Industry trade group LIMRA reports that 260,000 hybrid policies were sold last year vs. 66,000 traditional LTC policies sold in 2017.

These are some of the advantages of hybrid policies:

– Withdrawal of funds: A holder of a hybrid policy may withdraw funds from the policy for long-term care needs until funds run out.

Unused benefits go toward a payout to heirs: If a policyholder never needs long-term care, the death benefit would still be paid. Premiums paid in many policies can be refunded during your lifetime if long-term care turns out to be you decide you don’t wan to continue the polic for any reason.

-Single premium option: Many hybrid policies are considered to be asset-based long-term care coverage, because the purchaser pays a single up-front premium for a policy that provides both traditional life insurance coverage and a rider that provides LTC coverage. An advantage of the single-premium option is that generally it is easier to obtain coverage even if an individual has a pre-existing health problem.

With the single-premium policy, the insurance company specifies a specific lump-sum that is available for LTC-related expenses, such as home health care, assisted living expenses, or full-time nursing home care. After a specified surrender period, such as five years, the policyholder can typically elect to receive a full refund of premium if for some reason they decided they no longer need the insurance coverage.

The lump-sum option is viable one for individuals who have some assets set aside, such as an IRA or a CD, that are not required for day-to-day living expenses.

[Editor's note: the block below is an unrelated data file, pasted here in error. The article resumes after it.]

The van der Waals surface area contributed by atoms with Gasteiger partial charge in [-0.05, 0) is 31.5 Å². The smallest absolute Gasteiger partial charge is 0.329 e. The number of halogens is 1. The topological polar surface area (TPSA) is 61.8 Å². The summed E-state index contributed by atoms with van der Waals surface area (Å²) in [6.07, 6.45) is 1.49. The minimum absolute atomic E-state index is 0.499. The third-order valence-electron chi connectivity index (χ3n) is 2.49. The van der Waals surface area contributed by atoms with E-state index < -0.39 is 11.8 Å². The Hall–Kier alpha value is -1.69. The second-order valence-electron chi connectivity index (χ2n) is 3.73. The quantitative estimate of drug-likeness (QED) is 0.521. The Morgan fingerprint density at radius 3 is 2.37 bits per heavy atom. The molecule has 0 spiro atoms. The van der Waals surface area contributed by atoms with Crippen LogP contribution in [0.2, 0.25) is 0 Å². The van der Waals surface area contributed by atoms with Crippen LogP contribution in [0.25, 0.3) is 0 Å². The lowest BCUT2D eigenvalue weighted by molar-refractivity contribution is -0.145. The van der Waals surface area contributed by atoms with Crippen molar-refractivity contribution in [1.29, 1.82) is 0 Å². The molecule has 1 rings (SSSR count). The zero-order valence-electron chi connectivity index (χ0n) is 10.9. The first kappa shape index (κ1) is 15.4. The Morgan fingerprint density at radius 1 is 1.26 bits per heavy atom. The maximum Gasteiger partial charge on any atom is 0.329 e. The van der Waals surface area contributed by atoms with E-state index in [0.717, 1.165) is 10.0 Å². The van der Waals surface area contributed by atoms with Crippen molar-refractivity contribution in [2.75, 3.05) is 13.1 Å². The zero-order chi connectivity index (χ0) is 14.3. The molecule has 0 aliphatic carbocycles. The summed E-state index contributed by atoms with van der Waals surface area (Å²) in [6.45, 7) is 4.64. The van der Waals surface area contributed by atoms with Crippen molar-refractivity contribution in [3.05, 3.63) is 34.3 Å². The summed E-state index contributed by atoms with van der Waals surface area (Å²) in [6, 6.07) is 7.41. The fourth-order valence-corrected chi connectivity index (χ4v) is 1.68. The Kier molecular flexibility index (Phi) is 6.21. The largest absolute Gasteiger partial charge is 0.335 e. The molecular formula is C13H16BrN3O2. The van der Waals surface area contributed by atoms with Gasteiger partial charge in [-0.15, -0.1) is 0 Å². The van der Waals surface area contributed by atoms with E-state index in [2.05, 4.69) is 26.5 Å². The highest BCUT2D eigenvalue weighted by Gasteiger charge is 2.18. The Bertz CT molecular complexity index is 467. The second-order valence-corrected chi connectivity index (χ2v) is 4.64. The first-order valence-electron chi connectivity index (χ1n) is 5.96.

– Extension of benefits rider: You may be able to purchase an “extension of benefits rider” which would allow you to receive monthly benefits after the base amount has been exhausted. This could double the time frame for receiving LTC benefits, or even provide you with lifetime benefits for a fraction of the cost of traditional long-term care insurance.

How Can I Learn More About Hybrid Policies

Besides being a Certified Elder Law Attorney, I am also an experienced retirement planning advisor and long-term care financial advisor. My company, Lifecare Financial Services, LLC, has been in business since 2006. I am highly knowledgeable about using fixed indexed annuities to provide safe retirement income while also helping to pay for long-term care. In addition, I advise my clients about using hybrid insurance policies and asset-based policies that combine life insurance or an annuity product with a long-term care benefit, and also provide recommendations about using tax-free money (money in your IRA, 401(k), 403(b), or Thrift Savings Plan) to help pay for long-term care. Learn more here.

Hybrid asset-based long-term-care insurance is not right for everyone

Hybrid asset-based long-term care insurance may or may not be right for you. Please know that there are many other asset protection strategies to protect your assets from the potentially devastating costs of long-term care. Please call us at one of the numbers below to make an appointment for an initial no-cost consultation, or sign up for one of our upcoming seminars to learn more:

Fairfax Elder Law: 703-691-1888
Fredericksburg Elder Law: 540-479-1435
Rockville Elder Law: 301-519-8041
DC Elder Law: 202-587-2797